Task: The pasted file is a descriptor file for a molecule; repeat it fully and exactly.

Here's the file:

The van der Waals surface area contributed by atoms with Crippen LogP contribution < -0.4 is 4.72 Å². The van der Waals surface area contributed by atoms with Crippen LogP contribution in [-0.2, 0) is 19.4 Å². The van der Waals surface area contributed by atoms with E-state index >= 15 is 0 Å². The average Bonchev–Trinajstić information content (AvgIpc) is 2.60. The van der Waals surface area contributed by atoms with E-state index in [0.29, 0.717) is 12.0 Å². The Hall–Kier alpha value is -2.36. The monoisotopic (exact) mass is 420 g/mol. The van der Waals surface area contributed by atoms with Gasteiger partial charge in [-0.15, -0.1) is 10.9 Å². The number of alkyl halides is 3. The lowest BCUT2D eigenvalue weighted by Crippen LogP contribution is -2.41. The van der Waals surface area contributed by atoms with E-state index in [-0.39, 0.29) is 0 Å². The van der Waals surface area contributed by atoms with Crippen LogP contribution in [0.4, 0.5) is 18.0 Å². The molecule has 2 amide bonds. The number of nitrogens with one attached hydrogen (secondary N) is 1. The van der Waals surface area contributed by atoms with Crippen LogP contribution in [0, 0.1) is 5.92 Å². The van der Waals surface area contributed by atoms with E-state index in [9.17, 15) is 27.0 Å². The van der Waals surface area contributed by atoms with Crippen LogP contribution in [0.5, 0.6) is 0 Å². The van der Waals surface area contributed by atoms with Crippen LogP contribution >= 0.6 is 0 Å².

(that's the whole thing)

The van der Waals surface area contributed by atoms with Crippen LogP contribution < -0.4 is 4.72 Å². The van der Waals surface area contributed by atoms with Crippen LogP contribution in [-0.2, 0) is 19.4 Å². The van der Waals surface area contributed by atoms with E-state index >= 15 is 0 Å². The average Bonchev–Trinajstić information content (AvgIpc) is 2.60. The van der Waals surface area contributed by atoms with E-state index in [0.29, 0.717) is 12.0 Å². The Hall–Kier alpha value is -2.36. The monoisotopic (exact) mass is 420 g/mol. The van der Waals surface area contributed by atoms with Gasteiger partial charge in [-0.15, -0.1) is 10.9 Å². The number of alkyl halides is 3. The lowest BCUT2D eigenvalue weighted by Crippen LogP contribution is -2.41. The van der Waals surface area contributed by atoms with E-state index in [-0.39, 0.29) is 0 Å². The van der Waals surface area contributed by atoms with Crippen LogP contribution in [0.4, 0.5) is 18.0 Å². The molecule has 2 amide bonds. The number of nitrogens with one attached hydrogen (secondary N) is 1. The van der Waals surface area contributed by atoms with Crippen LogP contribution in [0, 0.1) is 5.92 Å². The van der Waals surface area contributed by atoms with E-state index in [9.17, 15) is 27.0 Å². The van der Waals surface area contributed by atoms with Crippen LogP contribution in [0.5, 0.6) is 0 Å². The van der Waals surface area contributed by atoms with Crippen LogP contribution >= 0.6 is 0 Å².